The number of car bombings and suicide attacks has also declined in each of the past 5 months, from a high of some 175 in March, as this chart shows, to about 90 this past month. While this trend in recent months has been heartening, the number of high profile attacks is still too high, and we continue to work hard to destroy the networks that carry out these barbaric attacks.
Our operations have, in fact, produced substantial progress against Al Qaeda and its affiliates in Iraq. As this chart shows, in the past 8 months, we have considerably reduced the areas in which Al Qaeda enjoyed sanctuary. We have also neutralized 5 media cells, detained the senior Iraqi leader of Al Qaeda-Iraq, and killed or captured nearly 100 other key leaders and some 2,500 rank-and-file fighters. Al Qaeda is certainly not defeated; however, it is off balance and we are pursuing its leaders and operators aggressively. Of note, as the recent National Intelligence Estimate on Iraq explained, these gains against Al Qaeda are a result of the synergy of actions by: conventional forces to deny the terrorists sanctuary; intelligence, surveillance, and reconnaissance assets to find the enemy; and special operations elements to conduct targeted raids. A combination of these assets is necessary to prevent the creation of a terrorist safe haven in Iraq.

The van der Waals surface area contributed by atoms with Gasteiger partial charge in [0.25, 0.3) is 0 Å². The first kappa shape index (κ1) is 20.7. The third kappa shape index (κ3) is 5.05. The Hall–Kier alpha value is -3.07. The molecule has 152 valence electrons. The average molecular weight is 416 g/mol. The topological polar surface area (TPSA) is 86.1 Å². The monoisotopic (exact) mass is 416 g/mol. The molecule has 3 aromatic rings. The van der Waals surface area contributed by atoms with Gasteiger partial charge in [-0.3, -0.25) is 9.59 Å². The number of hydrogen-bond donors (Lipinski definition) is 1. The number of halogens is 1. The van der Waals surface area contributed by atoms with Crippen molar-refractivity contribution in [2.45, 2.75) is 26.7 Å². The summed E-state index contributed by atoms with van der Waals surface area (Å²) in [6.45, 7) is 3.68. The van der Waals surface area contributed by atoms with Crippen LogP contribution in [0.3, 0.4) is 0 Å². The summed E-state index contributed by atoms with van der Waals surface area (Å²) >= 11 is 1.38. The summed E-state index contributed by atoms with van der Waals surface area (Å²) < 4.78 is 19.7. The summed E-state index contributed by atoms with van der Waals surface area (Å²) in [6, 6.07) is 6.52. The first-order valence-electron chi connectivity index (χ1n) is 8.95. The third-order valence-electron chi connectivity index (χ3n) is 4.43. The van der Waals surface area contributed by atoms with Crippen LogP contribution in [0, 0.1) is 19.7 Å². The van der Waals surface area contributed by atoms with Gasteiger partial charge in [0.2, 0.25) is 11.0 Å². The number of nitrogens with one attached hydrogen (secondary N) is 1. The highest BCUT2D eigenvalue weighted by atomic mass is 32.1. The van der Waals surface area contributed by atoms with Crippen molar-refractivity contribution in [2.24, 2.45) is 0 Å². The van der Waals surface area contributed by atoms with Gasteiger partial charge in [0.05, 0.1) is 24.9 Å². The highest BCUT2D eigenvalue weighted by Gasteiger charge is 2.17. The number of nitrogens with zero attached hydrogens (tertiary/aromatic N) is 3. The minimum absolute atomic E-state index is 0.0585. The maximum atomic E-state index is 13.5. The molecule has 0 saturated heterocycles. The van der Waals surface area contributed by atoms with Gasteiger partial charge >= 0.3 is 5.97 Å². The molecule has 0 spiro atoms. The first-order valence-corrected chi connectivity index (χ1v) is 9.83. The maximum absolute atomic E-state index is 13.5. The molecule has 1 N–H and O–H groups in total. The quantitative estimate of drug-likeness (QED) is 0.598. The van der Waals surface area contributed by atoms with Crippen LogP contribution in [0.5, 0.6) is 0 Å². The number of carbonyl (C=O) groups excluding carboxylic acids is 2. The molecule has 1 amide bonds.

… other tribes have been inspired by the actions of those in Anbar and have volunteered to fight extremists as well. We have, in coordination with the Iraqi government’s National Reconciliation Committee, been engaging these tribes and groups of local citizens who want to oppose extremists and to contribute to local security. Some 20,000 such individuals are already being hired for the Iraqi Police, thousands of others are being assimilated into the Iraqi Army, and thousands more are vying for a spot in Iraq’s Security Forces.
As I noted earlier, Iraqi Security Forces have continued to grow, to develop their capabilities, and to shoulder more of the burden of providing security for their country. Despite concerns about sectarian influence, inadequate logistics and supporting institutions, and an insufficient number of qualified commissioned and non-commissioned officers, Iraqi units are engaged around the country.